We preferred to ventilate through the left lung and expose the tumor through the right side of the chest. The camera port (1.5 cm) was placed at the seventh intercostal space, middle axillary line. A 2-cm port was placed in the anterior axillary line at the fourth intercostal space, which was used to expose surgical field. A 2-cm port for the ultrasonic shears was placed at the eighth intercostal space, posterior axillary line. The last 0.5-cm port was placed in the posterior axillary line at the sixth intercostal space and used for retraction and countertraction by the surgeon. Right chest without effusion, smooth pleural without nodules, right lung adhesions visceral pleural adhesions. The azygos vein overlay the tumor. The surgeon used an ultrasound knife to cut the surface of the tumor mediastinal pleura, and then proceed to the upper edge of the odd vein arch. After the azygos vein was fully freed, 4-0 prolene line was threaded through the azygos vein. ENDO CLOSE needle (product number: T173022, COVIDIEN company) was inserted in the posterior axillary line at the fourth intercostal space to catch the prolene line and bring the prolene line out of the chest. After that, the end of prolene line was pulled to vertically sling the azygos vein and fixed on a sterile surgical towel (Figure 2). Thus, the surgical field below the azygos vein could be fully exposed. The surgeon used the ultrasonic knife to open the esophageal fibrous membrane, muscular. The tumor was separated from esophageal mucosa with blunt dissection using “pea nut” which was made with sterile gauze. After checking bleeding and the integrity of esophageal mucosa, the esophageal muscular layer and the mediastinal pleura were closed with interrupted sutures to prevent postoperative diverticular formation. We provided a surgery video containing detailed procedure for you to refer to (Figure 3).

Figure 2 Vertically suspending azygos arch is a useful way to keep azygos arch in minimally invasive resection of esophageal leiomyoma.
Figure 3 This video shows how to retain azygos arch in minimally invasive resection of esophageal leiomyoma without affecting surgical exposure and operative procedure (3). Available online: http://www.asvide.com/articles/1837

After surgery, digital gastrointestinal imaging showed no esophageal thoracic cavity fistula. The final pathologic examination demonstrated that the mass was leiomyoma. The results of immunohistochemical stains showed positive stains for smooth muscle actin and Desmin and negative stains for CD117, CD34 and DOG-1. Besides, Ki-67 was 1% positive stains. The stomach tube was extubated on the third day, and the patient started a liquid diet. The patients could have normal diets with no symptom of dysphagia and regurgitation three months later.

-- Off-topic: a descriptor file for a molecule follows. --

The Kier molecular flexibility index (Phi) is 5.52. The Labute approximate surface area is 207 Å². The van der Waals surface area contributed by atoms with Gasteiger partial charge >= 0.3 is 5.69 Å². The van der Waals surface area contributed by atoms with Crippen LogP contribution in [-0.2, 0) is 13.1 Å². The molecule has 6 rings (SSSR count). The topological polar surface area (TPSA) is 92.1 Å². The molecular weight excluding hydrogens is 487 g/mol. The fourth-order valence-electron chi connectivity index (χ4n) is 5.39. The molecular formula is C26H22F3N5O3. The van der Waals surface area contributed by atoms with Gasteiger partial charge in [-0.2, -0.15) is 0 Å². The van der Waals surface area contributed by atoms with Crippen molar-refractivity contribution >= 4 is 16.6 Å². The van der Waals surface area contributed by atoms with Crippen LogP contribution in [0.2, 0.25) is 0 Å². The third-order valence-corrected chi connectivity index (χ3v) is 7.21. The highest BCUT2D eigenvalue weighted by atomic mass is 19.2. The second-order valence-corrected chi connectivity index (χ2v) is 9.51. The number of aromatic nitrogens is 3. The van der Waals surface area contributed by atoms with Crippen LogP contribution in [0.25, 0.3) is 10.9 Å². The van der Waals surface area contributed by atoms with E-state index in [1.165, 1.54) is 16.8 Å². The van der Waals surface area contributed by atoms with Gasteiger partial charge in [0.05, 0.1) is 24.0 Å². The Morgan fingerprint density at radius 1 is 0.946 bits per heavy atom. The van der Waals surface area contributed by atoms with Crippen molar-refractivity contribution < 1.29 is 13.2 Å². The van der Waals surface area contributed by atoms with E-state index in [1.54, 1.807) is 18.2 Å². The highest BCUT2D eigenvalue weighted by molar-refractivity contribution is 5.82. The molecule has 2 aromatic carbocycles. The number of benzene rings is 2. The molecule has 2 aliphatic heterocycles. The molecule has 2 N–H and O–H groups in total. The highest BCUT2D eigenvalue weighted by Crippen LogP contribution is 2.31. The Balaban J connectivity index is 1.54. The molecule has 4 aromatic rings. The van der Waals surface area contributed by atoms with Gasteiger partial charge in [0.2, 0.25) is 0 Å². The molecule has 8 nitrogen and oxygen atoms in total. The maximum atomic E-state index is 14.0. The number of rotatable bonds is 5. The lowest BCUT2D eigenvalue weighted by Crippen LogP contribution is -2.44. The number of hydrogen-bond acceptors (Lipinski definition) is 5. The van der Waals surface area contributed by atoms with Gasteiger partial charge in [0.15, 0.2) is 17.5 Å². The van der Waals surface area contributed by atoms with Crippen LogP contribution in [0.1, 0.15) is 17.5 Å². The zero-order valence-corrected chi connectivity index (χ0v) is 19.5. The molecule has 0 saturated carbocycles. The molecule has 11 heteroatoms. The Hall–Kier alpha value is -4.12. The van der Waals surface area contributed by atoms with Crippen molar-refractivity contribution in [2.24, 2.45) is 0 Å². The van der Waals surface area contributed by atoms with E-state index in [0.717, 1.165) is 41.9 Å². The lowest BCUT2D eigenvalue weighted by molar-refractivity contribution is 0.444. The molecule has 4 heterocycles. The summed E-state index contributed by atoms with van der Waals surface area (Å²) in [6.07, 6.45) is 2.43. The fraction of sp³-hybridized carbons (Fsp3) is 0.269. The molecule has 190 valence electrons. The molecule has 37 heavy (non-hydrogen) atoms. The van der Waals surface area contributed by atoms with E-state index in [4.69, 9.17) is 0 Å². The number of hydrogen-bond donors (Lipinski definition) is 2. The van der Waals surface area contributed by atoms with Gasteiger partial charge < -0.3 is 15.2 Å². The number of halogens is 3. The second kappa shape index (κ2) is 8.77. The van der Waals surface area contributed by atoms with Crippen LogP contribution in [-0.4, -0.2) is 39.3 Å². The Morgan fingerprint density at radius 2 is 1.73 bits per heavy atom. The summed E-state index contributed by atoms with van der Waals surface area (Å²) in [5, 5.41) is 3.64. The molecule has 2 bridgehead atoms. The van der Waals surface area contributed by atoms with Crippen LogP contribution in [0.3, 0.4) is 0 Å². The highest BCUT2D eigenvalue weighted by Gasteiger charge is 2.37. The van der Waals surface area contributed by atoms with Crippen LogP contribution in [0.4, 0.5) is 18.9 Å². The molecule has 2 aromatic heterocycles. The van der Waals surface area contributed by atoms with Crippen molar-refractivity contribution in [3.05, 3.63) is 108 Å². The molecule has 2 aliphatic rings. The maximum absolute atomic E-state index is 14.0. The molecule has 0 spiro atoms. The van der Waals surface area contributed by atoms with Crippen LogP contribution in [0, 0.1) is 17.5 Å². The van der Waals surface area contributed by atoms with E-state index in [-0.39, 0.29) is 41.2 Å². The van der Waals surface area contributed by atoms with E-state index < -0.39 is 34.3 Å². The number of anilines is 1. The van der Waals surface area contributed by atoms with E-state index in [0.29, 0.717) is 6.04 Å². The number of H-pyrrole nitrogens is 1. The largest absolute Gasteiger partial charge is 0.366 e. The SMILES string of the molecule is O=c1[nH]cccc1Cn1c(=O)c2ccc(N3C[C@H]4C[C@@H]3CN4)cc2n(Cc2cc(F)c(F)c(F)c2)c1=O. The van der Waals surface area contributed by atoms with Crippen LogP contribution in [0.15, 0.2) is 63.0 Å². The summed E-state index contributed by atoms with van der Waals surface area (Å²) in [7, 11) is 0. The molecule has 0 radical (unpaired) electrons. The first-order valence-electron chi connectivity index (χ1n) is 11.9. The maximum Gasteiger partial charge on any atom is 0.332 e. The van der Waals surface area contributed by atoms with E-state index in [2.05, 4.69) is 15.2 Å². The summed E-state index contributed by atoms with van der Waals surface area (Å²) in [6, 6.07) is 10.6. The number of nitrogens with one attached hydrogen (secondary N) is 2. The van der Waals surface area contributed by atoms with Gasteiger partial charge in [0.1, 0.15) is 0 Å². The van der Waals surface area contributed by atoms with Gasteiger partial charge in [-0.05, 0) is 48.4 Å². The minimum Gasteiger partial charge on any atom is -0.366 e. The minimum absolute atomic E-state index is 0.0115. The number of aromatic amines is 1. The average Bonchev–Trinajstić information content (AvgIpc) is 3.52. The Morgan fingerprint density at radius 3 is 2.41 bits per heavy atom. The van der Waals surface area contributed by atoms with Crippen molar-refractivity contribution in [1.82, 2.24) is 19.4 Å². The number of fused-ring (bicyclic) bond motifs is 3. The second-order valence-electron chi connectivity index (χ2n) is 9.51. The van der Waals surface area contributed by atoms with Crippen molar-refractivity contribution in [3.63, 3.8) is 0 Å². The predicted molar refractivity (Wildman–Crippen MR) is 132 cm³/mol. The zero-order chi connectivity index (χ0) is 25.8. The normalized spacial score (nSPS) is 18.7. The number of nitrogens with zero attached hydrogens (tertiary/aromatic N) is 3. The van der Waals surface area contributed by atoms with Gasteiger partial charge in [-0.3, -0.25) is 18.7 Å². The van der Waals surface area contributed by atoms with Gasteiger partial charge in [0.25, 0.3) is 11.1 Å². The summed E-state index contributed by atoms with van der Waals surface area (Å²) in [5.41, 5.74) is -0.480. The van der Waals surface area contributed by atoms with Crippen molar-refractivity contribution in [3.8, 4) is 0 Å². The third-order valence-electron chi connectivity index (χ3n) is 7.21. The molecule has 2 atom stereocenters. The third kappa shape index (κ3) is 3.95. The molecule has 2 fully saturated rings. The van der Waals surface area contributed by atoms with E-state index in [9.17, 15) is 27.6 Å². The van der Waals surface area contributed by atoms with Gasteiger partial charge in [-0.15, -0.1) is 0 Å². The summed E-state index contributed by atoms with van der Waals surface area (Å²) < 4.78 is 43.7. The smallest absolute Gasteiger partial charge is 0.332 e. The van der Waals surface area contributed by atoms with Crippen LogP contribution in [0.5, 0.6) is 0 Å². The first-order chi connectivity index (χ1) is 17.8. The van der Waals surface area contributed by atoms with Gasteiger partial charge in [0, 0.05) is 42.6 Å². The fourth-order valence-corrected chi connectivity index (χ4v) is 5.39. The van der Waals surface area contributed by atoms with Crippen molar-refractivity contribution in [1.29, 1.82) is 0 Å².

Comments

It was reported that about 30% to 33% of esophageal leiomyomas were found in the middle thoracic esophagus (4,5). Digital gastrointestinal imaging, thoracic CT and EUS are need to be performed to identify the tumor type. Minimally invasive techniques have become leading approaches to remove esophageal leiomyoma for decreasing postoperative complications, improving postoperative pain control and shorting hospital stays (4). For leiomyoma in the middle thirds of the esophagus, cutting azygos vein in minimally invasive surgeries has been recommended in many articles, because it can benefit surgical exposure and facilitate operations in resecting leiomyoma (1,5). However, cutting azygos vein alters venous circulation. And the instrument is needed during operation to push the azygos vein arch stub away for a better surgical exposure. We indicate a useful surgical technique, vertical sling of the azygos vein, which can fully expose surgical field without cutting azygos vein and make adding the instrument to open the azygos vein arch stub become unnecessary. Excessive pulling of the azygos vein may increase the risk of venous tear. Besides, azygos vein arch can be covered on the surface of esophageal longitudinal incision after resection of esophageal leiomyoma which may reduce the exposure and promote the healing of esophageal longitudinal incision.


Acknowledgements

Funding: This study was supported by Fujian Medical Innovation Fund (2014-CX-15), Fujian Young Teacher Fund (JAT160209), Sailing Fund of Fujian Medical University (2016QH036).


Footnote

Conflicts of Interest: The authors have no conflicts of interest to declare.

Informed Consent: Written informed consent was obtained from the patient for publication of this case report and any accompanying images.


References

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Cite this article as: Yu S, Chen S, Han Z, Chen S, Chen M, Lin J, Huang S, Gao L, Kang M. A useful method to keep azygos arch in minimally invasive resection of esophageal leiomyoma. J Thorac Dis 2017;9(11):4589-4591. doi: 10.21037/jtd.2017.09.152